My 1980 AMC Concord

This is a bit of a follow-on to my earlier post about woodies. The only reason it is happening is I was looking for the photo I had of Jack Goeken giving a speech to us at Airfone. I saw it a few months ago and said to myself “You really need to put this some place safe so you can use it in the story.” You can all guess what happened then. I have found all of the photos which were with it, just not the one I put someplace safe.

I was rather stunned to find I still had a few pictures of the old Concord. Is there any car more deserving of some great ode than the car which helped you work your way through college? I guess if you didn’t have to work your way through college you wouldn’t know, but, the rest of us understand.

Were I to think long I would probably have a book’s worth of stories involving that car. Since I found other photos we will talk about the trip to Denver, Colorado I took with my friend Kurt. We were both in Junior College at the time and a friend I called One o’clock had moved out to Denver and would soon be marrying her boyfriend. We were on winter break and it seemed like a good idea. Adding to that she had a ton of stuff at her mom’s place she wanted me to haul out. Her mom had been shipping things, but glass aquariums really don’t ship well. This car is a station wagon after all, but when I picked Kurt up we barely had room for his luggage. The skis could go on top, but we had to repack the back to get everything in, then we set out to Denver via I-70.

Every story you write has multiple critical yet less interesting stories surrounding it. This story is no exception. Unleaded gas had recently been forced on Americans. Most farms get fuel truck delivered to bulk storage tanks, but the truck prices were way higher than station prices. Lots of farmers still had gas 2-ton trucks to haul grain. We might have still had our gas combine. I know we still had 2 gas tractors. Since dad hauled grain on the side we went through a lot of gas. Lots of farmers did. The ag world had not yet completely switched to diesel. As a result of all these things farmers were picking up 100-300 gallon portable fuel tanks. By “portable” I mean they would fit cross way in the back of a pickup truck. They just had to be completely empty and you needed 4 people to hump them up there. They were all steel back then. (The previous sentence is really important so read it twice and remember it.)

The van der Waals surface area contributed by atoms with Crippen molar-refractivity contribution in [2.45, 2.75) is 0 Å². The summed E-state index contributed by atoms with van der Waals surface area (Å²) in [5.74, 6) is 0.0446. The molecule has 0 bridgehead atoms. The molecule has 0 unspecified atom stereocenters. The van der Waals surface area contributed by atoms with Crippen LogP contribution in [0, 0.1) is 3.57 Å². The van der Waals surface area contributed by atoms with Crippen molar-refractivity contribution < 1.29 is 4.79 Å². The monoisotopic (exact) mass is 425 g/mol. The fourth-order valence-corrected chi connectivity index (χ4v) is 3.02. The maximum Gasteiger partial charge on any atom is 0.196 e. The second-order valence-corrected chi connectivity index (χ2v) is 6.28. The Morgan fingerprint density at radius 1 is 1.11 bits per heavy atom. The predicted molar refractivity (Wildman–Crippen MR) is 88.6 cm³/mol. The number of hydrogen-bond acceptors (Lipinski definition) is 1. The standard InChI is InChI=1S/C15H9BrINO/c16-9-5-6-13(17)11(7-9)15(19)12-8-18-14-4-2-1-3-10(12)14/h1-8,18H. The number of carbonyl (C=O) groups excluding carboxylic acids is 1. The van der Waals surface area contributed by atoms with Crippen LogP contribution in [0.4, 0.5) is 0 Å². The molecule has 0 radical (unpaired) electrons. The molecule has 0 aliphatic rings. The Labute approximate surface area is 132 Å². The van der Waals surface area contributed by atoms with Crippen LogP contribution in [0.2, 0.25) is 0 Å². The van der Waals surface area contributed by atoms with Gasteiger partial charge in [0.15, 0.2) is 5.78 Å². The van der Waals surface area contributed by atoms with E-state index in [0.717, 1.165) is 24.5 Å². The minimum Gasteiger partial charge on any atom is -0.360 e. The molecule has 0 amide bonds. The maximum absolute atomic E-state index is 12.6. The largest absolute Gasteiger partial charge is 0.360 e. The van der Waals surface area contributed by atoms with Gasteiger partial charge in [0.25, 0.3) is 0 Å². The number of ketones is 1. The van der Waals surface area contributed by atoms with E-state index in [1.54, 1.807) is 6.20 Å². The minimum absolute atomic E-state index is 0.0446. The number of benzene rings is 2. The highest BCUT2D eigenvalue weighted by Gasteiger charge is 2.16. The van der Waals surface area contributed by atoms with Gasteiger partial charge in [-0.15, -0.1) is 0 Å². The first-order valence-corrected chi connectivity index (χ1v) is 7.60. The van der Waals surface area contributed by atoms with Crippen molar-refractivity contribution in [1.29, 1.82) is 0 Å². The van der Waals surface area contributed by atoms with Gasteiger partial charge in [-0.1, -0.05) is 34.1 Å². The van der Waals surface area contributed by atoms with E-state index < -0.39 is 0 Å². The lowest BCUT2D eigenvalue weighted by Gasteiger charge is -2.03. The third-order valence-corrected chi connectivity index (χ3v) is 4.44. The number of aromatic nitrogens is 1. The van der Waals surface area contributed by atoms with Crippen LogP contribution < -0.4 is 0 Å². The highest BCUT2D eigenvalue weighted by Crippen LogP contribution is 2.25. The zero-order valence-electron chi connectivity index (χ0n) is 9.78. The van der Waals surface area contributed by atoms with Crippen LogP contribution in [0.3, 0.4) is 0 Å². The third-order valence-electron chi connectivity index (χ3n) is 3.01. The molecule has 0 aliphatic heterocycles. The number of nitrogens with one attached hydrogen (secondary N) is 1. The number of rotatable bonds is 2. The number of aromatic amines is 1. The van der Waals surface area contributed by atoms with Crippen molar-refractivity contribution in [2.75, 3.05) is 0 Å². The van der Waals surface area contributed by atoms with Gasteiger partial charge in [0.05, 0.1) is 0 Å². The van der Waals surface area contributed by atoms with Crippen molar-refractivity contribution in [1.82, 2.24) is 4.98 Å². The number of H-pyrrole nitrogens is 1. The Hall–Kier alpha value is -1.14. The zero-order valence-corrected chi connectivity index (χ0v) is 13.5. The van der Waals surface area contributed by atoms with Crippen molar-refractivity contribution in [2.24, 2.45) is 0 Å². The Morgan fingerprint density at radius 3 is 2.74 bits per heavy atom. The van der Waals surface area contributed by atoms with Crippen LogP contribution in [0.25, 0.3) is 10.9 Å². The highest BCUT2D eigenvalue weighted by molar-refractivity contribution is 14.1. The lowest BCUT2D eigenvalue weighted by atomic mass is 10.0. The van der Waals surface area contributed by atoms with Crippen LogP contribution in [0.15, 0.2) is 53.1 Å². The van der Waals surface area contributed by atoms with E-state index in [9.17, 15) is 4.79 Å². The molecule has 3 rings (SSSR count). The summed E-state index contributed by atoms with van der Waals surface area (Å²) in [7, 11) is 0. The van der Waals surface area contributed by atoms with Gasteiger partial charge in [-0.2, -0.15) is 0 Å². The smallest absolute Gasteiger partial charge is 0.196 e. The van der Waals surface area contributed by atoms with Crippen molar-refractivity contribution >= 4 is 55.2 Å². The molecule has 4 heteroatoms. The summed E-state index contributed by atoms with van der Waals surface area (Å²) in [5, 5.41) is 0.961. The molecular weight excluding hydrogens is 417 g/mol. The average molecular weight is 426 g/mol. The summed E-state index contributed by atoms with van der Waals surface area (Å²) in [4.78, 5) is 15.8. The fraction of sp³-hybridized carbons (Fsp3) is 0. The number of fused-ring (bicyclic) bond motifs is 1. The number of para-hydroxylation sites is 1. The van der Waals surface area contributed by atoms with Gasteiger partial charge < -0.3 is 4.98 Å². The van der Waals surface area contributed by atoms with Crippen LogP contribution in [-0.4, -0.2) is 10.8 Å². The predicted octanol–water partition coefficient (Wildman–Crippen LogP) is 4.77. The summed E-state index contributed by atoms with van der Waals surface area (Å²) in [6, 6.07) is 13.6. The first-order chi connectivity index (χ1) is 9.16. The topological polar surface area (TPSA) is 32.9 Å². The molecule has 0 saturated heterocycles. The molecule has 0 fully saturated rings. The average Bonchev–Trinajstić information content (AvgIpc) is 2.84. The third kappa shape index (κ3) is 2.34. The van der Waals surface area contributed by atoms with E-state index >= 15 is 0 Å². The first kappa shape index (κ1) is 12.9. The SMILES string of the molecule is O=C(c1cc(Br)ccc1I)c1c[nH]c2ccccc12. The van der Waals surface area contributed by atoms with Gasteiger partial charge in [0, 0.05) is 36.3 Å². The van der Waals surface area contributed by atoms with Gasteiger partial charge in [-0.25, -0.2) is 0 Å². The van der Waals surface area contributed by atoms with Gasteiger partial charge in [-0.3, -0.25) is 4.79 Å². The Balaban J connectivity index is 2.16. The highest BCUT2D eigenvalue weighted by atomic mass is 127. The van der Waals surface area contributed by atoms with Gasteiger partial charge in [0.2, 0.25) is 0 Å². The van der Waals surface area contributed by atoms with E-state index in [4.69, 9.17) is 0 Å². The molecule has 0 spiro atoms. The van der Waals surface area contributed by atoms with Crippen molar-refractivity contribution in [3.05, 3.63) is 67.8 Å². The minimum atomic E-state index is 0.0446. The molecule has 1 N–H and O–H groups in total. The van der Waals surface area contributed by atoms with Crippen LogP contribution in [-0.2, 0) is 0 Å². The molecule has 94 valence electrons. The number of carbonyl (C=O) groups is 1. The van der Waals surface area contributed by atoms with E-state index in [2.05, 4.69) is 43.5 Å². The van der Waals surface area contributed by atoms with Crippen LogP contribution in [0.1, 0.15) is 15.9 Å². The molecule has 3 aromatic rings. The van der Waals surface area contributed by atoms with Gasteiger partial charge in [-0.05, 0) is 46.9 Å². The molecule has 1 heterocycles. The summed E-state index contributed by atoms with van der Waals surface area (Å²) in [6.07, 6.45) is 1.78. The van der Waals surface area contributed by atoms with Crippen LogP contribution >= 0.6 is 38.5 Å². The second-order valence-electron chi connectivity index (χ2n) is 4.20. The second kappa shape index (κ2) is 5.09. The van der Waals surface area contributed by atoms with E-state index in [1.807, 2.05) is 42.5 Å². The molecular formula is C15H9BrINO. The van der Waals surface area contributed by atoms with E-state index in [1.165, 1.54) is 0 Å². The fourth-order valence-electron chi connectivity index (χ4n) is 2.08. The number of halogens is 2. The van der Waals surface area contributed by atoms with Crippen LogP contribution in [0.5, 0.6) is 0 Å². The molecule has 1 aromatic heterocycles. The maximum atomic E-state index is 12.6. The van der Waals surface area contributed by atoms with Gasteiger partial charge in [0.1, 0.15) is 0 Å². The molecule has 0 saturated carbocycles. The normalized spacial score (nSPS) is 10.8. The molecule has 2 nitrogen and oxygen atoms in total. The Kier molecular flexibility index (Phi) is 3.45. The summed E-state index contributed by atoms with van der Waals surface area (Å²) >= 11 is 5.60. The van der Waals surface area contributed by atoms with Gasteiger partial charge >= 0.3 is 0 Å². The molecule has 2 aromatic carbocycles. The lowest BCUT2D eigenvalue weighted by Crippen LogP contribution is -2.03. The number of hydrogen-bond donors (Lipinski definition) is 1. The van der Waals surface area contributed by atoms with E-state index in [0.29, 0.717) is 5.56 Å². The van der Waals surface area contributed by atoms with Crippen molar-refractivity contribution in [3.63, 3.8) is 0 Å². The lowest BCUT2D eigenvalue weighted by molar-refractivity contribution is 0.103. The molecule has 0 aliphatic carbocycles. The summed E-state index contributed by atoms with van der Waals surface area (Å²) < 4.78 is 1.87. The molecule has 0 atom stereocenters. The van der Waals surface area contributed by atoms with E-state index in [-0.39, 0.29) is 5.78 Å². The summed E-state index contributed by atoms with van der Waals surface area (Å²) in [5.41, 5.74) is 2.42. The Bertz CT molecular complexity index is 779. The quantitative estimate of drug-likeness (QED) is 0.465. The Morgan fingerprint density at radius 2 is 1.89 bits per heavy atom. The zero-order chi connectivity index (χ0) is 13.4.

Farmers were making multiple trips per day to which ever gas station had the cheapest gas price per the coffee shop or the CB radio. We didn’t have then. They would fill up that tank then hand pump it off into their bulk storage tanks. Why? It’s nothing to go through 2,000+ gallon of fuel during either planting or harvest. You needed to get it as cheap as possible. The price for rural delivery kept going up and the price at the pump stayed low. This “always use the cheaper gas” mentality spilled over into what we put in our cars. If the pump price was below the cost of what was in the bulk tank we would fill up in town. Otherwise we filled up at home. Of course, the last one wouldn’t fit in the bulk storage tank so you hand pumped it into the vehicle which needed fuel. Yes, hand pump. We didn’t have those fancy battery operated electric pumps. At first they didn’t exist and then you couldn’t afford them.

With enough snuff to make the journey and lots of soda we set off for Denver. Being 2 college kids we decided to drive straight through taking turns. The passenger seat did recline “some” and it was comfy enough to sleep in so not a big deal. After driving through a blinding snow storm which had I-70 down to one lane through part of Kansas, we started having this problem, cruising along at highway speed or better it would suddenly buck a few times and the engine would quit. The first two times we pulled over then after finding nothing wrong we would try starting and it would take off like nothing ever happened. When it first happened it was an oddity. Then it would happen about every half a tank so we thought we bought more water than gas at a station. Heet and other additives didn’t help the problem kept getting worse. It started happening once per hour or so.